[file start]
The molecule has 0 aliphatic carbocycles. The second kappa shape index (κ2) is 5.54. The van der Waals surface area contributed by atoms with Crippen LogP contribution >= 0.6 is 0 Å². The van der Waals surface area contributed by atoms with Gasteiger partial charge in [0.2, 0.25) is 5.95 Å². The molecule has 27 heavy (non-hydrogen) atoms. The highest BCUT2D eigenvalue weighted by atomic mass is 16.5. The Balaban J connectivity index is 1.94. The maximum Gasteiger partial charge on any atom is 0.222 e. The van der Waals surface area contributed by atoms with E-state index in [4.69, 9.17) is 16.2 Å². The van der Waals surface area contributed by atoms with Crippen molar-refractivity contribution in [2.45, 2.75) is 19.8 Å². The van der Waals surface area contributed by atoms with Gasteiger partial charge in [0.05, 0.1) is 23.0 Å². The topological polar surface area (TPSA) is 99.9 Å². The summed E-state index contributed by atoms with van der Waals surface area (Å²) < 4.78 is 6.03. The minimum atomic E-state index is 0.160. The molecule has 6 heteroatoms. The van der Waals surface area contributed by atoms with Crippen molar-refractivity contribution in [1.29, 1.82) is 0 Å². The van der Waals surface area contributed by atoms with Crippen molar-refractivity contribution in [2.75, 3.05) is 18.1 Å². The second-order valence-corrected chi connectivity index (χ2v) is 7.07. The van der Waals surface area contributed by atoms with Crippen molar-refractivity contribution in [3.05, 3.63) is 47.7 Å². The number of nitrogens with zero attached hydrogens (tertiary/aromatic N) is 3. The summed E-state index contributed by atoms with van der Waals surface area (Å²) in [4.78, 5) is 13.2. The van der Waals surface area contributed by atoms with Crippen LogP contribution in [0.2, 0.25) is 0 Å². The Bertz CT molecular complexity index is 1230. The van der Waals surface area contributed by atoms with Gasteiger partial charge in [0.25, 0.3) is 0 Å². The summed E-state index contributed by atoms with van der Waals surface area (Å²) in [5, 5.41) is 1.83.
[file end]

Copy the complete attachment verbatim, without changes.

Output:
The molecule has 0 aliphatic carbocycles. The second kappa shape index (κ2) is 5.54. The van der Waals surface area contributed by atoms with Crippen LogP contribution >= 0.6 is 0 Å². The van der Waals surface area contributed by atoms with Gasteiger partial charge in [0.2, 0.25) is 5.95 Å². The molecule has 27 heavy (non-hydrogen) atoms. The highest BCUT2D eigenvalue weighted by atomic mass is 16.5. The Balaban J connectivity index is 1.94. The maximum Gasteiger partial charge on any atom is 0.222 e. The van der Waals surface area contributed by atoms with E-state index in [4.69, 9.17) is 16.2 Å². The van der Waals surface area contributed by atoms with Crippen molar-refractivity contribution in [2.45, 2.75) is 19.8 Å². The van der Waals surface area contributed by atoms with Gasteiger partial charge in [0.05, 0.1) is 23.0 Å². The topological polar surface area (TPSA) is 99.9 Å². The summed E-state index contributed by atoms with van der Waals surface area (Å²) < 4.78 is 6.03. The minimum atomic E-state index is 0.160. The molecule has 6 heteroatoms. The van der Waals surface area contributed by atoms with Crippen molar-refractivity contribution in [1.29, 1.82) is 0 Å². The van der Waals surface area contributed by atoms with Crippen molar-refractivity contribution in [2.75, 3.05) is 18.1 Å². The second-order valence-corrected chi connectivity index (χ2v) is 7.07. The van der Waals surface area contributed by atoms with Crippen molar-refractivity contribution in [3.05, 3.63) is 47.7 Å². The number of nitrogens with zero attached hydrogens (tertiary/aromatic N) is 3. The summed E-state index contributed by atoms with van der Waals surface area (Å²) in [4.78, 5) is 13.2. The van der Waals surface area contributed by atoms with Crippen LogP contribution in [0.2, 0.25) is 0 Å². The Bertz CT molecular complexity index is 1230. The van der Waals surface area contributed by atoms with Gasteiger partial charge in [0.25, 0.3) is 0 Å². The summed E-state index contributed by atoms with van der Waals surface area (Å²) in [5, 5.41) is 1.83.